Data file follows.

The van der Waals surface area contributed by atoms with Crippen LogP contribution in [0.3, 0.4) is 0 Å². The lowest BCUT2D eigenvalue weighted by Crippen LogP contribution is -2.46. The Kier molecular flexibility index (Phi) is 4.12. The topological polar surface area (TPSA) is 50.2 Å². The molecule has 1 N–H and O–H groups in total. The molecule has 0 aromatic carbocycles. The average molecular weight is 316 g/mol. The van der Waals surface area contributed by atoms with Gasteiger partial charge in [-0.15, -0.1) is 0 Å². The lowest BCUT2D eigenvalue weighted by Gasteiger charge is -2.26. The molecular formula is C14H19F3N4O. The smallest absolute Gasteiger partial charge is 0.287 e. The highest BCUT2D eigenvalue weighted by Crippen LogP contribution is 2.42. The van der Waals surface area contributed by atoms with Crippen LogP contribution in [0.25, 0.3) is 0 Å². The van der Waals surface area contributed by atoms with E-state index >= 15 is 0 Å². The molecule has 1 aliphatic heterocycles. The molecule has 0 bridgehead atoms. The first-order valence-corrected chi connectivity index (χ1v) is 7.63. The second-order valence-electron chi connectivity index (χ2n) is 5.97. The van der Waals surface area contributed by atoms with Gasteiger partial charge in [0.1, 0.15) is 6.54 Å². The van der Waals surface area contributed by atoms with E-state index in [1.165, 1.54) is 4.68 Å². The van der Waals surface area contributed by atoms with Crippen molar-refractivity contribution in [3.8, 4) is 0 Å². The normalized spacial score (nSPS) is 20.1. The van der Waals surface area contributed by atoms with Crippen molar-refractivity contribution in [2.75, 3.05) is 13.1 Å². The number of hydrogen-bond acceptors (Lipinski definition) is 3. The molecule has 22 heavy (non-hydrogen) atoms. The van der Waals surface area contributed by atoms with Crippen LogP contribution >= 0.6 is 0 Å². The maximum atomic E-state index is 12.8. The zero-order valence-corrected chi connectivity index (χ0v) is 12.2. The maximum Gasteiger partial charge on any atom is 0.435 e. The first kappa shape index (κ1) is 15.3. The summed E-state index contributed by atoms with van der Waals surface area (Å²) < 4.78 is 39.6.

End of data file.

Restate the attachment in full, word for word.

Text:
The van der Waals surface area contributed by atoms with Crippen LogP contribution in [0.3, 0.4) is 0 Å². The lowest BCUT2D eigenvalue weighted by Crippen LogP contribution is -2.46. The Kier molecular flexibility index (Phi) is 4.12. The topological polar surface area (TPSA) is 50.2 Å². The molecule has 1 N–H and O–H groups in total. The molecule has 0 aromatic carbocycles. The average molecular weight is 316 g/mol. The van der Waals surface area contributed by atoms with Gasteiger partial charge in [-0.15, -0.1) is 0 Å². The lowest BCUT2D eigenvalue weighted by Gasteiger charge is -2.26. The molecular formula is C14H19F3N4O. The smallest absolute Gasteiger partial charge is 0.287 e. The highest BCUT2D eigenvalue weighted by Crippen LogP contribution is 2.42. The van der Waals surface area contributed by atoms with Crippen LogP contribution in [0.25, 0.3) is 0 Å². The van der Waals surface area contributed by atoms with E-state index >= 15 is 0 Å². The molecule has 1 aliphatic heterocycles. The molecule has 0 bridgehead atoms. The first-order valence-corrected chi connectivity index (χ1v) is 7.63. The second-order valence-electron chi connectivity index (χ2n) is 5.97. The van der Waals surface area contributed by atoms with Gasteiger partial charge in [0.1, 0.15) is 6.54 Å². The van der Waals surface area contributed by atoms with E-state index in [1.165, 1.54) is 4.68 Å². The van der Waals surface area contributed by atoms with Crippen molar-refractivity contribution in [3.8, 4) is 0 Å². The normalized spacial score (nSPS) is 20.1. The van der Waals surface area contributed by atoms with Crippen molar-refractivity contribution in [2.75, 3.05) is 13.1 Å². The number of hydrogen-bond acceptors (Lipinski definition) is 3. The molecule has 22 heavy (non-hydrogen) atoms. The van der Waals surface area contributed by atoms with Crippen LogP contribution >= 0.6 is 0 Å². The maximum atomic E-state index is 12.8. The zero-order valence-corrected chi connectivity index (χ0v) is 12.2. The maximum Gasteiger partial charge on any atom is 0.435 e. The first kappa shape index (κ1) is 15.3. The summed E-state index contributed by atoms with van der Waals surface area (Å²) < 4.78 is 39.6.